The U.K. official said the strategy of targeting large coal-using nations with incentives was obvious to get the “biggest bang for your buck.” Many of those economies are at a “pivotal moment” where the right investments can enable them to leapfrog traditional development pathways that have historically relied on coal. India is the world’s second largest coal consumer behind China.

The strategy also has the benefit of deepening ties with countries that have been drawn to China through its “Belt and Road” investment program, such as South Africa, which has received energy sector investments from Beijing.

The U.S. and several European countries have floated a clean energy finance deal to South African President Cyril Ramaphosa’s government in an effort to drive decarbonization of Eskom, the troubled state-backed, coal-heavy utility. That partnership is starting to bear fruit.

On Tuesday, Biden, Johnson and European Commission President Ursula von der Leyen are expected to launch the “Just Energy Transition Partnership” alongside France and Germany to overhaul South Africa’s power sector. German Chancellor Angela Merkel called it “especially interesting,” adding that it could “show that it is possible to phase out coal. I think this can serve as a pilot project for many countries on the African continent.”

Kerry also praised in a tweet Brazil’s new pledge on Monday to end illegal deforestation in the Amazon by 2028, cut the country’s emissions in half by 2030 and reach net-zero by 2050.

Critics contend Bolsonaro — who like former U.S. President Donald Trump has regularly derided climate science — cannot be trusted to keep those commitments, and that he’s already allowed destruction of wide swathes of the rainforest and is simply softening his position ahead of a tough re-election next year. But Kerry nonetheless pursued engagement with Bolsonaro’s government despite skepticism from environmental and indigenous groups.

Kerry even touted Mexican President Andres Manuel Lopez Obrador’s recent moves on climate, visiting him in Mexico shortly before the G-20 meeting where many world leaders met before traveling to Glasgow. Kerry’s trip came as the Mexican president pursued constitutional changes granting Mexico’s state-backed power company more market share, a move opponents said would crush renewable power in the country.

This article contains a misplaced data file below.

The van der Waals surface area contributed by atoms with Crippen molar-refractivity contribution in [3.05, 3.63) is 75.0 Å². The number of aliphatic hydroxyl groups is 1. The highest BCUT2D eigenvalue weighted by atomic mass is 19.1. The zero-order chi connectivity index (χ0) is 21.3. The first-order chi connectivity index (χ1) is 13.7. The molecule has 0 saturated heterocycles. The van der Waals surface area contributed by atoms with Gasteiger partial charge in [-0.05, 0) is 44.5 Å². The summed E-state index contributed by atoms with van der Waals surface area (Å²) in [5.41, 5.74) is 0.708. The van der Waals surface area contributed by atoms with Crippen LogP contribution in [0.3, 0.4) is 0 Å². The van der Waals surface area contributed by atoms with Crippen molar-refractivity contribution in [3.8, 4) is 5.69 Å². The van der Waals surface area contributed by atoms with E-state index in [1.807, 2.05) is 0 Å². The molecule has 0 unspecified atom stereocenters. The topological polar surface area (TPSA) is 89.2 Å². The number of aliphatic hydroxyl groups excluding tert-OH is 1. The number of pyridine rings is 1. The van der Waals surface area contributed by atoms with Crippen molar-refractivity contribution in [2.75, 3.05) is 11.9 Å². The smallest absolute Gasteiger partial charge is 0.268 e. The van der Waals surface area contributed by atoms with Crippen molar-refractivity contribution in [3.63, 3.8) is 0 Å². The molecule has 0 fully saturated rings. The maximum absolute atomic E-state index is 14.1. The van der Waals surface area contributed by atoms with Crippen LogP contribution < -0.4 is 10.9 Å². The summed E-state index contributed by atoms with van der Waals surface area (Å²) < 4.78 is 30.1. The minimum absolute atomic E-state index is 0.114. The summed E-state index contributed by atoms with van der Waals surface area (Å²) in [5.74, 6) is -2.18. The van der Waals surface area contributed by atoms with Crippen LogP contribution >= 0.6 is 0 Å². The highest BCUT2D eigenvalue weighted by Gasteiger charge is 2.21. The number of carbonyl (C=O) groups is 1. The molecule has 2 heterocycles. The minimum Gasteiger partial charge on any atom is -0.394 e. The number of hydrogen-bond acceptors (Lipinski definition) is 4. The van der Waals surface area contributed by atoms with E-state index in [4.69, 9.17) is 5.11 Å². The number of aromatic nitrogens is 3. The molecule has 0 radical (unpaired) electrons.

Despite those fears, Kerry told reporters that Mexico had “committed to deploy all major renewables — geothermal, hydro, and wind and solar — which they weren’t even willing to talk about literally even a few months ago.”

Meanwhile, Johnson floated the idea that Indonesia may consider phasing out coal-fired power by 2040, comments that came on the heels of the G-20 calling to an end for the fuel source. Kerry told reporters that the U.S. has been engaging with Indonesia for months.

But for Indonesia, which is made up of thousands of islands that could be at risk from rising seas, climate change presents complex problems.

“It’s always been more than coal with Indonesia,” Jonathan Pershing, Kerry’s deputy at the State Department, told POLITICO. He noted that oil shipments to the archipelago nation for heating are on the rise and that widespread cutting of carbon-storing forests for palm oil production occurs under its watch.

Another U.K. official said its negotiators in Glasgow had redoubled their efforts to attract “regional influencers” in the wake of China’s withdrawal from the conference, with a particular focus on Southeast Asia. Countries were being “picked off sectorally” including Vietnam on coal and Thailand on deforestation.

Vietnam is also seen as a prize, given its location on China’s doorstep. Last Sunday, Johnson spoke with Prime Minister Phạm Minh Chính, and then U.K. diplomats met with Chính again immediately before he departed for Glasgow. On Monday he committed to a net zero goal for 2050.